Technological University Dublin, here Look, a university that's growing well, and does a lot for construction in Ireland as well, to be fair to them. They put a lot of effort into it and you know, producing a lot of good people. So and that's where we certainly I would see it at the minute a huge change in terms of where things have evolved over the last 1015 years in Ireland, specifically in terms of lien, you know, certainly when I was going through college there in the last couple of years. Just like it was like yesterday, like yesterday, and the last one or two years when I've been through the university system. There wasn't much to talk about that. But yeah, certainly that like I would have been true a University of Ulster back in and around the turn of the century. Which is actually true, unfortunately. But it sounds longer than it is it's only 20 years ago, the wouldn't have been that much talk about Lena would have been talks about quality and safety, and a lot of the things that would fall under operational excellence per se, but lean wouldn't really been a term that would have been used an awful lot back then. But certainly, you know, we would see it, especially through our graduate program and stuff, the guys coming in now, and they entered our graduate program are all about Lean, they're all about the whole ESG sustainability. You know, so they're actually, they're actually bringing a lot of information close, and, you know, bringing us on a lot as well in terms of their knowledge. So you know, the mentor and piece almost goes both ways, sometimes. So it's a, it's great. seeing some things out there recently, you know, around, you know, people would want to have a mentor that's under 39, to be able to bring them into what's going to happen next. So that's a different way of thinking as well. So another mentor, a mentor, that's under 30, in terms of technology, and on where we're where everything's evolving to. So if we can't get the where they were the needs and where the the thinking is from from that generation. It's a it's critical in terms of how we develop things going forward. So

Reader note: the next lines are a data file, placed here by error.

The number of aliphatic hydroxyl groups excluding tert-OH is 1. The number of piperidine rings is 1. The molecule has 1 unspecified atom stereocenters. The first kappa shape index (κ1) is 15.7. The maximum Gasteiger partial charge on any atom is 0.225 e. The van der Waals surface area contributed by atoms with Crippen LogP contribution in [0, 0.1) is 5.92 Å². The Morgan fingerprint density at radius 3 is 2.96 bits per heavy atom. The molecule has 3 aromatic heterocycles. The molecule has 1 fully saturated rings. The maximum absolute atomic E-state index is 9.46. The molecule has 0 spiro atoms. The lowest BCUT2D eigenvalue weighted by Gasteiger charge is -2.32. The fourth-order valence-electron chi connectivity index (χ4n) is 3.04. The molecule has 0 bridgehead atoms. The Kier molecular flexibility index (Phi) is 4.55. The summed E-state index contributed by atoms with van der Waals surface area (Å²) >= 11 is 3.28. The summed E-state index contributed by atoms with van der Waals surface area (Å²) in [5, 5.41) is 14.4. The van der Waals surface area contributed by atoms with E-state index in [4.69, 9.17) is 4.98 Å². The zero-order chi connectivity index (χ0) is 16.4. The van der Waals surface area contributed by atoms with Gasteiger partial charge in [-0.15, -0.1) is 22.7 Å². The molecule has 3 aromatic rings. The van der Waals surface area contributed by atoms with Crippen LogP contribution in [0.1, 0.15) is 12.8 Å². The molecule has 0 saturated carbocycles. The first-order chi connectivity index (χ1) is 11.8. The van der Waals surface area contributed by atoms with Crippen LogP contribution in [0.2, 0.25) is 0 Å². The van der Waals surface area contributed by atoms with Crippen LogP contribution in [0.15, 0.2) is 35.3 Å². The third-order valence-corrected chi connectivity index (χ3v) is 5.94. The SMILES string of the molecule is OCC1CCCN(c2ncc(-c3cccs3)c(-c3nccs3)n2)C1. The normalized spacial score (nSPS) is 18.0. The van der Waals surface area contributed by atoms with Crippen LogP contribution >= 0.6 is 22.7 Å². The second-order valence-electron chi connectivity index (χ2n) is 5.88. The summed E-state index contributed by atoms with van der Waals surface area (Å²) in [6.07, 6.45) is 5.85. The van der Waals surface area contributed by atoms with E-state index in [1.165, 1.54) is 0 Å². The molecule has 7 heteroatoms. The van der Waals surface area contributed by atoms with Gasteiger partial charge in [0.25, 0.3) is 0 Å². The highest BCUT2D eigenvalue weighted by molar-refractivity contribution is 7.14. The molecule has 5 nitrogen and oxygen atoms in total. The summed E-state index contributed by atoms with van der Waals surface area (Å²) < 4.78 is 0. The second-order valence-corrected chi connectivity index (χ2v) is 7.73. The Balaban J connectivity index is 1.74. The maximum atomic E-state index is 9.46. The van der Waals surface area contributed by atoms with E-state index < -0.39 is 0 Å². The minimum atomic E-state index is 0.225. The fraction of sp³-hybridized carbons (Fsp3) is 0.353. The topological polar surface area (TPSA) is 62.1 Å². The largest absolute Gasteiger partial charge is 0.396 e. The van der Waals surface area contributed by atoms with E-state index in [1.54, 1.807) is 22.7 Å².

Felipe Engineer 13:25
I think that's a that's a really unique approach, Jason, that you're, you've got people coming in at a high level, that are just already saying we're doing this, there is no resistance to bringing the better stuff to the industry. And then to acknowledge the generational changes, I think, I think Ireland like, like here in the United States also has about five generations of people working in construction simultaneously. And then to have, you know, these younger people looking for mentors that are also younger, you know, in the 30s and younger. That's a testament to the change that's already happening that we're that we're a part of. Yeah, absolutely. I want to ask you to to go a little bit deeper on to Why did you get involved with lean construction Ireland, which you guys just call LCI.
Jason Casey 14:15